Hip hip hip hooray! So I thought it was a good time to take a photo of Little Beach Boutique in the sunshine (and show off our new sign). You can also see some of our gorgeous wedding gifts, such as our Mr & Mrs Garland and our handmade personalised children’s room signs, made in Brighton.
And this is Dylan the dog sun bathing. He comes down to the shop with me every day and loves to greet each customer. He also likes chasing the seagulls when there’s a discarded bag of fish and chips on the beach.
Let’s hope the sun lasts this time!
Suzanne blogs from her shop and workspace, Little Beach Boutique, in the Artist’s Quarter on Brighton Seafront. You can see more of her handmade gifts from Brighton and beyond here:
Despite it being June, the weather has become a fuzzy fog for the last few days, but that didn’t dampen my enjoyment of a Great British seaside break in Camber Sands with my sister and my dog this week. We got a dog friendly two night deal at a beautifully transformed former motel called the Gallivant, situated within a stone’s throw of beautiful sandbanks which lead down to a 5 mile stretch of sandy coastline.
I just love what the owners have done to transform the former motel into a beautiful boutique hotel perfectly in tune with it’s seaside location. I felt instantly inspired by the beautiful wall-art and sculpture made from glass and driftwood – I had to take some pictures for my blog! Reclaimed wood, re-used metal and glass have been used alongside pebbles from the beach to create a really striking, contemporary feel throughout the reception and restaurant.
The seaside theme continued into the rooms, which were decorated with some beautiful coastal touches – perfect decor ideas for a room by the sea, such as this coffee table made from re-claimed wood, which has been roughly whitewashed to create a distressed effect, and seashells and fishing rope from the beach have been capped with glass.
It was the perfect base for a walk on the beach and a wander around the local nature preserve. We indulged in a rudimentary spot of bird-watching before taking a short drive to Rye, a stunning little town filled with teashops, galleries, handmade gift shops, pebbled streets and wonky tudor cottages steeped in history.
We left plenty of time to go wine-tasting in two local vineyards; Chapel Down in Tenterton and Biddenden in Benenden, and bought a bottle of English rose to take home.
We got back in time to enjoy some afternoon sunshine and sample something from each course in the amazing restaurant at the Gallivant. They pride themselves on local produce – all the fish were caught freshly by a local fisherman called Russell. I had their fish pie, which was incredible. Luckily, there was plenty of space to share a chocolate fondue with homemade marshmellow. Mmmm.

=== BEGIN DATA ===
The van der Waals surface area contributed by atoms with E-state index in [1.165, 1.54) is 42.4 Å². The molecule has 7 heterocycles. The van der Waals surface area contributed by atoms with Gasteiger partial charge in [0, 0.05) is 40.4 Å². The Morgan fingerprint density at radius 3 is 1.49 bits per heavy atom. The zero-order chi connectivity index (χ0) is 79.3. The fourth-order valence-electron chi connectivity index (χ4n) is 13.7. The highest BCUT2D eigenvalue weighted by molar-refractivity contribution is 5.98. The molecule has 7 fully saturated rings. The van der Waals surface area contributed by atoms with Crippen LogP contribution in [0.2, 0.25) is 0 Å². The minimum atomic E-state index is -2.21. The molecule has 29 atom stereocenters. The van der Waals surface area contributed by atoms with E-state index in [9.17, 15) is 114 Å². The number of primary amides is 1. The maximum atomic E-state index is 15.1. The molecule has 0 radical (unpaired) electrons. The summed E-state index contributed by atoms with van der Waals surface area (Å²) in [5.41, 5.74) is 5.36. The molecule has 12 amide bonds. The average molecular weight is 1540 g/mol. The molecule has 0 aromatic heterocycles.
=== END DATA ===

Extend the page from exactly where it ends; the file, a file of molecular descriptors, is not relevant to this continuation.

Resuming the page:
Well, it was a wonderful way to experience some of the best of British seaside – beautiful beaches, warm hospitality, inspiring interiors, handicraft, local food and wine….and a good run around for my dog.
This week at Little Beach Boutique I have been making glass Sailing Boat tiles and I thought I’d show my readers how they’re made, using this piece (pictured below) as an example.
Fused Glass Boat Tiles – Layering Glass to go into the kiln
I love seaside hues and pastel tones and think they are perfect for a bright and breezy piece like this.
I use Bullseye Glass, as their colour range is fantastic. For these boats I have chosen Turquoise and Lilac ‘Opalescent’ Glass, which is opaque, holds it’s colour well and stands out against any background.
First of all, cut out the boat shapes with a glass cutter- – it can be a bit tricky as the glass is brittle. I’ve gone for quite simplified geometric shapes but you can be as elaborate as you like!
I have used a clear piece f 3mm ‘Tekta’ as a base and I’ve cut this piece to 6 x 4 inches. Straight onto this piece, I have placed a piece of Copper leaf. It is very thin and quite fiddly, but cut it so that the edges don’t quite meet the edge of the glass. When it is fired it goes a beautiful blue colour and produces small bubbles for a wonderful watery effect.
Now – the magic dust! Sprinkle small amounts of bicarbonate of soda carefully. I use this loads in my glass, as I love bubbles – it adds texture and tactility and continues the watery theme. Tiny pinches will produce lovely bubbles, but too much will cause the bubbles to burst, so use no more than about 2mm lumps.
Then place a second piece of clear tekta glass straight over this. It will trap air which tries to escape when the glass is heated and expands to cause bubbles. On top on that, layer the boats, as shown below.
Once the boats are arranged where you want them, you can add detail and texture to the glass. Here, I have cut curves into a 2mm piece of turquoise glass, to form ‘waves’ ad then sprinkled a mixture of fine frit and powdered glass which I have mixed up with broken ‘stringers’ and dichroic glass for added sparkle. The colours I have used are Opaque White, Turquoise and Clear Dichroic frit in various forms. Just sprinkle freely on top.
You might want to add some detail to your boats – I have used an enamel pen to draw on them. You could add names or number if you like.
Then, FIRE it!! This piece has been fired to 780*C. You’ll get a lovely effect in areas where there are slightly larger amounts of bicarbonate of soda, with white frit scattered on top, like this picture….
Made from fused glass – sailing boat wave panel
When it has finished cooling, you can use this tile as a coaster, slump into a dish, or make a beautiful piece of glass wall art by framing it. You could also stamp it with your favourite phrase, like I have done here.
That’s it for now! I’d love to hear about your experiences if you have tried to make something like this. All pieces can be viewed in my shop or on my website www.littlebeachboutique.com.